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Hoffmann, R. A wiki for the life sciences where authorship matters. Nature Genetics (2008)
 
 
 
 
 

The effect of nicotine on energy expenditure during light physical activity.

The metabolic effects of nicotine have been implicated in the relation between smoking and lower body weight. This study examined whether the nicotine-induced increase in the metabolic rate observed at rest is also present during physical activity. We compared the energy expenditure of 10 male smokers receiving nicotine (15 micrograms per kilogram of body weight) with that of 10 male smokers receiving placebo on two occasions, each including a period of rest and a period of exercise on a modified bicycle ergometer at workloads designed to simulate and standardize light daily activity. All had abstained from cigarette smoking the night before the study. The excess energy expenditure attributable to nicotine was more than twice as great during exercise (difference between groups, 0.51 kJ per kilogram per hour, or 12.1 percent of the metabolic rate at rest; P less than 0.001) than during rest (0.23 kJ per kilogram per hour, or 5.3 percent of the metabolic rate at rest; P less than 0.05). In contrast, the expenditure was not affected by placebo during exercise or rest in the smokers or in a comparison group of 10 non-smokers, indicating that smoking status has no long-term metabolic effect in the absence of short-term nicotine intake. We conclude that the relatively small metabolic effect of nicotine when the subject is at rest is enhanced during light exercise. Our data also suggest that the weight gain that often follows smoking cessation may be influenced not only by nicotine intake but also by the level of physical activity a smoker typically engages in while smoking.[1]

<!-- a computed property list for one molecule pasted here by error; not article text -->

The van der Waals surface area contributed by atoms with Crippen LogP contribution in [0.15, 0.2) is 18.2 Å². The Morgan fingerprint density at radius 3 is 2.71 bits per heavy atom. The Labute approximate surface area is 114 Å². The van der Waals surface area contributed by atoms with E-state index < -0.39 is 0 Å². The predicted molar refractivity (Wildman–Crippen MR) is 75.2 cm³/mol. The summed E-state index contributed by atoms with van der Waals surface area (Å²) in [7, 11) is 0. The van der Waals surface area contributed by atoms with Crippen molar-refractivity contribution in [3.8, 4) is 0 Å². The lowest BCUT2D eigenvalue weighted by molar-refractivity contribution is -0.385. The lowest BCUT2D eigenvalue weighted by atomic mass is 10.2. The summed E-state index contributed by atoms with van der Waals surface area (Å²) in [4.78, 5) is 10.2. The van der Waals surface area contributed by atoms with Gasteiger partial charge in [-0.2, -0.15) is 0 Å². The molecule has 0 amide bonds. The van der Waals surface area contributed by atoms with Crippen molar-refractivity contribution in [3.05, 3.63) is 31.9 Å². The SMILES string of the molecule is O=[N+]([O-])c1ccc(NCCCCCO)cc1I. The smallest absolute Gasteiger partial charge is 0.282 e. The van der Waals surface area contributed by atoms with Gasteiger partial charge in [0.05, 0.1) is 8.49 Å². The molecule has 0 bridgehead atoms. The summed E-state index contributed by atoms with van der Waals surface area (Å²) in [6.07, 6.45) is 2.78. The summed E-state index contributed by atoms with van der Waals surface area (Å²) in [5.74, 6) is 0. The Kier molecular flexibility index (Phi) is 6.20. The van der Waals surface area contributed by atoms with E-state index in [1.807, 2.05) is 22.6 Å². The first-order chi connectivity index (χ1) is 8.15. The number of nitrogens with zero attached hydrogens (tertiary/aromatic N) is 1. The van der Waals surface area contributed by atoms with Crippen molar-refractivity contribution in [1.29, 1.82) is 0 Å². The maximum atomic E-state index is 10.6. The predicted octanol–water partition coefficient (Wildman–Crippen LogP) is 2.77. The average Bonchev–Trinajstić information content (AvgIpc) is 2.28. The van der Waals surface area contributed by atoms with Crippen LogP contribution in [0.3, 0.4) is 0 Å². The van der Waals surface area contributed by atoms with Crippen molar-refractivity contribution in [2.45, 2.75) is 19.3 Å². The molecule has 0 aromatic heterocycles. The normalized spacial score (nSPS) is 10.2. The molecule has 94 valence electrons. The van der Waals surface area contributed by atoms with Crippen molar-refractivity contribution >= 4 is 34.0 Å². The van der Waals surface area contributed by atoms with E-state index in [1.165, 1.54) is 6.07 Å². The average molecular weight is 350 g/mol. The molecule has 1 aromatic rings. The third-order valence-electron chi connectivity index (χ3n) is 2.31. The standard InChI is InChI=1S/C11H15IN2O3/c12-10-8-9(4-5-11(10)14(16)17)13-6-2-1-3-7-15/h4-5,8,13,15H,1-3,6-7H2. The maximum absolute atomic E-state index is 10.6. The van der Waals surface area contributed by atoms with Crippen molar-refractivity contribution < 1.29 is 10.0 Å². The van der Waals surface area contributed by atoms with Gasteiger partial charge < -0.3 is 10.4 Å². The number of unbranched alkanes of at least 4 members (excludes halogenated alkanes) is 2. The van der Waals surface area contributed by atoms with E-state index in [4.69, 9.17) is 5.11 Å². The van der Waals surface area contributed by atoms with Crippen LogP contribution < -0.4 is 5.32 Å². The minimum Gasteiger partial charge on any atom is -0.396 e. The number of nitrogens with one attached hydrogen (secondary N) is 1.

References

  1. The effect of nicotine on energy expenditure during light physical activity. Perkins, K.A., Epstein, L.H., Marks, B.L., Stiller, R.L., Jacob, R.G. N. Engl. J. Med. (1989) [Pubmed]
 
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